Tuesday, October 5, 2010

Mainstream vs. Special School – Part 1

It was Open House at our son’s school last Thursday.  Kai was so excited to show us his classroom.  It was great to meet with his teachers and staff, and to see what he has been working on.  Kai is going to a therapeutic day school, has been since February.  The teachers there all seem enthusiastic, energetic, and very capable.  The Open House made me think of how much has changed in terms of school in the past year. 

A year ago, Kai had just finished his first month of kindergarten at our neighborhood school.  He was in a mainstream classroom, which, at one time, was a dream for us.  But, the reality was already starting to show that the dream was not going to turn out the way we hoped.

From my personal observation, I think that most parents of children on the autism spectrum want their kids to be mainstreamed in regular classrooms at their neighborhood schools alongside neurotypical peers.  We certainly did.

 “Least restrictive environment” is the battle cry often heard.  It is our son’s right to be in a mainstream classroom, our thinking went.  How will he ever learn to function in the real world if he is isolated from neurotypical peers and not allowed to attend a regular school?  How will he learn to communicate and socialize with other children if he attends a “special” school full of kids like him who have trouble in that regard themselves?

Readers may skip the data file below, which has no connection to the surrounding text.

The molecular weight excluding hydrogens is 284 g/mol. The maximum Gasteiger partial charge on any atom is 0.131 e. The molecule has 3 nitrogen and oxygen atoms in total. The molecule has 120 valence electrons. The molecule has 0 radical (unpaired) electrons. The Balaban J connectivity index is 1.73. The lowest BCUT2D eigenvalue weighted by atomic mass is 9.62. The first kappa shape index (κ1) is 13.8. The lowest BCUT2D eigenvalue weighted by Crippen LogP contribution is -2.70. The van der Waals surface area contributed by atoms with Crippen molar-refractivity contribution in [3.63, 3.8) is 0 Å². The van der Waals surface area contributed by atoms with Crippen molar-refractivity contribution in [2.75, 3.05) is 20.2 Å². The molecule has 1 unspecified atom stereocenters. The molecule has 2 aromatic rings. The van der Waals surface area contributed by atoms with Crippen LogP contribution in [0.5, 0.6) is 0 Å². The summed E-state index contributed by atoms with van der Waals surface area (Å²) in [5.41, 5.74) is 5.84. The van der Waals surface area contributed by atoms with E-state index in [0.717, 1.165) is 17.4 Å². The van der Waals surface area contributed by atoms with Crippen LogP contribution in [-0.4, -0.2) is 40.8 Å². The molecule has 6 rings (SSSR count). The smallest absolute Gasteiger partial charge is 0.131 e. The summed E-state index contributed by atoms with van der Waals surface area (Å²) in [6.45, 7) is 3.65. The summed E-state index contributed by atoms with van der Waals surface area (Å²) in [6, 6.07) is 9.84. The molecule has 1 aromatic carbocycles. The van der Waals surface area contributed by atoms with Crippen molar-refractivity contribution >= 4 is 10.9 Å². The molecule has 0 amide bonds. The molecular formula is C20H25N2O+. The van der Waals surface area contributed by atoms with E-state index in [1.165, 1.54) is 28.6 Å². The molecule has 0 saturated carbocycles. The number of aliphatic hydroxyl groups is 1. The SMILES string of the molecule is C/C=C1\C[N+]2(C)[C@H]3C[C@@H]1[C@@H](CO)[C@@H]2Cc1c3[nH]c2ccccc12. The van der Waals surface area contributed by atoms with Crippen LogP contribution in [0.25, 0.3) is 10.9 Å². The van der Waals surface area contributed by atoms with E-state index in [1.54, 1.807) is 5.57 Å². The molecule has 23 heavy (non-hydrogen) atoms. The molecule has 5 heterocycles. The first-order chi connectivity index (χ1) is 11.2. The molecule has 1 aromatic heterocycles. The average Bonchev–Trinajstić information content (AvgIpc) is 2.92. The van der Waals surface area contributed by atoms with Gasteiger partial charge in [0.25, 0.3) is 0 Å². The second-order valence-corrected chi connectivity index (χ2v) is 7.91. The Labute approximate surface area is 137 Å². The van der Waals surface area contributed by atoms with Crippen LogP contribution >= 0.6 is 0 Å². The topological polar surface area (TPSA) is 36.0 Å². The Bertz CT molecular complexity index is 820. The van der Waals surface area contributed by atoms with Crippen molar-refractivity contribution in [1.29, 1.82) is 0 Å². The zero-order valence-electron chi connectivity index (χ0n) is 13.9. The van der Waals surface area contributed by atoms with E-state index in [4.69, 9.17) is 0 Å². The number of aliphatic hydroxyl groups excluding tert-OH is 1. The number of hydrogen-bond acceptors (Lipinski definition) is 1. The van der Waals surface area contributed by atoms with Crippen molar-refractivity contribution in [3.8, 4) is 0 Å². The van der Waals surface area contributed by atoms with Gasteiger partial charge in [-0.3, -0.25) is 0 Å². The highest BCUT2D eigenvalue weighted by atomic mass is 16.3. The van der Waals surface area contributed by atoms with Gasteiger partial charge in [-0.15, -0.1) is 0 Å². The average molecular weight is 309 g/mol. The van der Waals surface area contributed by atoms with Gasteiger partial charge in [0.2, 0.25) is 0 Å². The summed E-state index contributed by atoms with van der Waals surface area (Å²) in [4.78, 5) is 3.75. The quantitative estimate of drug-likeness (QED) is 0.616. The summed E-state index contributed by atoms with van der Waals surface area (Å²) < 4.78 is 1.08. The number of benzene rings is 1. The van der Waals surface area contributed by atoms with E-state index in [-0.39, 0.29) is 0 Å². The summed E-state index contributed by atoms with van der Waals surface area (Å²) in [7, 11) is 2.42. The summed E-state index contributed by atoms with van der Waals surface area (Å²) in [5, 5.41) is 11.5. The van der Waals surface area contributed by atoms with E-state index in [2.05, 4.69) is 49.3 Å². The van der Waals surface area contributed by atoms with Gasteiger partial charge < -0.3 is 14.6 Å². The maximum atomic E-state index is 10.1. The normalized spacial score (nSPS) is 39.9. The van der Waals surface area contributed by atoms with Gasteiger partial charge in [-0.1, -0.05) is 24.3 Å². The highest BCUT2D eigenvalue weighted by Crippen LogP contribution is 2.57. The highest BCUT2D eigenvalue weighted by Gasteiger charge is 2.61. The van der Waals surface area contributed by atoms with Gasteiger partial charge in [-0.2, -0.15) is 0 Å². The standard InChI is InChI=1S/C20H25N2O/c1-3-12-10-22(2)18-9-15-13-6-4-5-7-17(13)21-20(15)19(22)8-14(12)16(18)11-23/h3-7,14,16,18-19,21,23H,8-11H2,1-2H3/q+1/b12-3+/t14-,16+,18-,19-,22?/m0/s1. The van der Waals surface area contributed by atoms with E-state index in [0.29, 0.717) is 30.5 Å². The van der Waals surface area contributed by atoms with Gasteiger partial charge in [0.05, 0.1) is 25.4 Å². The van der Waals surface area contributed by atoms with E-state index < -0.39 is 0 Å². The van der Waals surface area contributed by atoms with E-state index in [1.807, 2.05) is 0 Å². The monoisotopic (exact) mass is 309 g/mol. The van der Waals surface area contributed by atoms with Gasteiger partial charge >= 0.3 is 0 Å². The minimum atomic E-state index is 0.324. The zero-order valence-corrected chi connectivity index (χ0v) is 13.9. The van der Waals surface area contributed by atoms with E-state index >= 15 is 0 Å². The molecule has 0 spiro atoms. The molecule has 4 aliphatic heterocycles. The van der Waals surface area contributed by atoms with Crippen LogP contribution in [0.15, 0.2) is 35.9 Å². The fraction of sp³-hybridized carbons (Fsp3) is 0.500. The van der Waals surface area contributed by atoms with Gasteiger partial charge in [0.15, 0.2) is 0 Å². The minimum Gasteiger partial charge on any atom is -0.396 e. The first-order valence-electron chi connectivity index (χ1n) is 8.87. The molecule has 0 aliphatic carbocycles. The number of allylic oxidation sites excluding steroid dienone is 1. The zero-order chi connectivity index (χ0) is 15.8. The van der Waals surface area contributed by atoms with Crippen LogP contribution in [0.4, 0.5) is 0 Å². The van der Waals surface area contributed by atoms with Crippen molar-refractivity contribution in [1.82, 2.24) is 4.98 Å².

I now realize that mainstreaming is not a panacea, and that it is not the best choice in all cases.  Before we get to the reasons behind this change in thought, let’s backtrack a bit.

For the first year or two after Kai was diagnosed with autism, my wife and I never dreamed that he would ever be able to attend regular classes at our neighborhood school.  After all, Kai did not speak or respond to anyone, and he had many behavioral issues.

But, as time went on and he improved in so many ways, we started to think more and more about the possibility that perhaps our son could be mainstreamed.  Our behavioral therapists worked hard to prepare Kai for school.  They drilled him in academics so he would not be behind the other kids.  They practiced school routines like calendar time and lining up and raising your hand and taking turns.